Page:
Millimeter Change is Good for the Stuck!

You ever felt stuck? No matter what you do your self-control never seems to kick in. My "millimeter" approach to change is invaluable to getting out of feeling stuck somewhere. Let's say you're in a bad relationship. You want out. You feel stuck -- for financial, emotional -- it doesn't matter what is the reason. You feel you cannot leave. It's too scary. It's too big to take it on. What will you do? Where will you go? Start first with this question: what is the no. #1 thing holding you back? If it's related to financial then you need to do what you might do if you were wanting to leave a job for the same reason. Start a "millimeter" savings plan. You don't have to save a "fortune" to make a change. You start very small. You look at your budget. Then you create a "millimeter" savings plan. What can you spare PER DAY not a LARGE amount of time. Make everything small. Shrink it down. Is it .50 cents? Then set aside .50 cents a day even if it means putting two quarters in a big jar. Make a goal to pay firs and last month's rent or even a down payment. If it's for career, six months of salary is safe. Do it each and every day. Keep your eye on the "millimeter" amount NOT the large amount. You will be surprised how fast your goal is accomplished one "millimeter" contribution per day.

The "Millimeter" One-Minute Rule

Some people are very reactionary. They knee-jerk responses to just about anything that is said or done. These people are typically "drama" people. Without careful thought or consideration, their sudden reactions guide their lives and the responses of those people around them. You may not recognize you are a drama person. Let me ask you this, do you constantly have something major going on? You're always stressed out and reacting to just about anything that happens. You make mountains out of mole hills. No one is going to judge you here. If this sounds familiar then I have some wonderful advice that will only take one, small extra minute to start to change your life and reduce your stress and "drama". 
When something happens, give yourself the one-minute timeout. Take one minute and don't just react. Instead take a deep breath. Think about what you want to do or say. It's not magic and it's no hard. It only requires a conscious choice to think vs. react. Reactions are often reflexive. Reflex responses are not always the best choices. BUT take a deep breath. Guess what that does, too. It re-oxygenates your brain. It gives you a moment to reflect. A reflective choice is ALWAYS better than a knee-jerk response. Give it a try. It's simple. You'll notice almost immediate results. When you're not giving the other person stimulus watch how that immediately improves their response, too. It's just a small "millimeter" tip to reduce stress and drama.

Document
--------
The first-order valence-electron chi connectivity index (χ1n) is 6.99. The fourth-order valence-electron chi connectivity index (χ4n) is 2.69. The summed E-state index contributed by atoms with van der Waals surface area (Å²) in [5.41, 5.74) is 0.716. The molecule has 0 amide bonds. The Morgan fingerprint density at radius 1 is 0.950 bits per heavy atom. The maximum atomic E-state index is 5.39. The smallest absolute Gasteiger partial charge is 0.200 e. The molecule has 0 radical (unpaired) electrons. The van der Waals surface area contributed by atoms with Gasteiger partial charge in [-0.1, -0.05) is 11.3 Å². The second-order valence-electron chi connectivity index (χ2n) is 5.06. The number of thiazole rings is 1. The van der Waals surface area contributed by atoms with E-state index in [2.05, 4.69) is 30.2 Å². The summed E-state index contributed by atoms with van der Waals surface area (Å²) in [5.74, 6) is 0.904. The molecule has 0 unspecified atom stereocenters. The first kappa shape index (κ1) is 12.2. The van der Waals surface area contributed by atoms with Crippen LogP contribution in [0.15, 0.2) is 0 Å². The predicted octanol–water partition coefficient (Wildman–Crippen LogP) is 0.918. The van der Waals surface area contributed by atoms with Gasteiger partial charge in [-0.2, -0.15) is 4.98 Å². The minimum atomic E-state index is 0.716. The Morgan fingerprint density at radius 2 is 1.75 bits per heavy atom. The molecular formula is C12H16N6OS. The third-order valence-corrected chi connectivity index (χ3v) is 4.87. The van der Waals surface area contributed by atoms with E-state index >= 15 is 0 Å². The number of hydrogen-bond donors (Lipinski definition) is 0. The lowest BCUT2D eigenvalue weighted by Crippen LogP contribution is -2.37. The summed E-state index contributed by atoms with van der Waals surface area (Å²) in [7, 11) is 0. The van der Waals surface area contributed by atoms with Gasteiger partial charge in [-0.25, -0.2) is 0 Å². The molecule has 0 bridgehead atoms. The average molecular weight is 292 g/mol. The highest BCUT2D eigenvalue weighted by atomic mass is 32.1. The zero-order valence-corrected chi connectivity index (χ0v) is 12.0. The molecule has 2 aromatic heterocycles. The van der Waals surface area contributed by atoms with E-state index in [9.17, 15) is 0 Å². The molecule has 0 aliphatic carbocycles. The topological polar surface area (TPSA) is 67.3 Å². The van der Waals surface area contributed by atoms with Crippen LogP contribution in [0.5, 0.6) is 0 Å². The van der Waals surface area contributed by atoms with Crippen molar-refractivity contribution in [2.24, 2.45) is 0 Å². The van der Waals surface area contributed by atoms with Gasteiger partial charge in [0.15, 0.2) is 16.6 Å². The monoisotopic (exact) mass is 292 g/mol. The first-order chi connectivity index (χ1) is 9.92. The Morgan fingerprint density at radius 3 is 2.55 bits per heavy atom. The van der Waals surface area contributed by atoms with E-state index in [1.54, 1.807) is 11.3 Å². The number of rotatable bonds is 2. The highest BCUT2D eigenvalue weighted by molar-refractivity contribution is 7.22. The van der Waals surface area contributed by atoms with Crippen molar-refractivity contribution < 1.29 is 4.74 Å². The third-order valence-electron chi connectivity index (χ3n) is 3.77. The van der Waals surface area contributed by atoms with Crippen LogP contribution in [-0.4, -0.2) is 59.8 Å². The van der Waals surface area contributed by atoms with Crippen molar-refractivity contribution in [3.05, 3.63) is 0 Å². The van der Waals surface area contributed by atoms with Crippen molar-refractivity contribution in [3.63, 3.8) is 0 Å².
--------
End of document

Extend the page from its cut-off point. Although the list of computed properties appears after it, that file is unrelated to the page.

Start by Making some New Year's Resolutions

Resolutions are really goals. We just call them resolutions. When you make a New Year's Resolution you are actually "resolving" to do something. Have you made yours yet? It's time to think about how to improve your life somehow. We can all improve something, right? Whether it's personal or professional, time for change. Just remember "millimeter" changes are easy. So think of it this way: resolutions are easy if you do them the "millimeter" way. What's yours going to be? Just go forward and know you can do anything! Believe in yourself! Know you can do it. "Resolve" to do it.

Change Starts with a Decision

The smallest or "millimeter" way to change is simple: make a decision. You can't get on the road to change until you make a decision. It's the smallest way to get moving toward what you want to do. Acting passive is unlikely to get you where you want to go. Yes, sometimes things fall into place, but realize they can't come to you unless you invite them. So whatever the change (big or small) needs to start with you and your choices. Are you going to continue what you're doing and "hope" something changes or are you going to decide to make things happen. You'll find the very act of "deciding" can immediately shift your perspective and invite the right kinds of things to come into your life. Whether it's subconscious or conscious, once you've decided it's almost like taking off blinders. Have you ever noticed that when you think about something you'll start noticing similar things around you? Making an active decision is the first "millimeter" step in the right direction. So make a decision!

Tips to Make and Keep Your New Year's Resolutions

How many of your New Year's Resolutions have you kept? Maybe you can't keep your resolutions because you've made them too big or lofty, and they seem out of reach. Using my "millimeter" approach to change, your resolutions are not only achievable but easily done.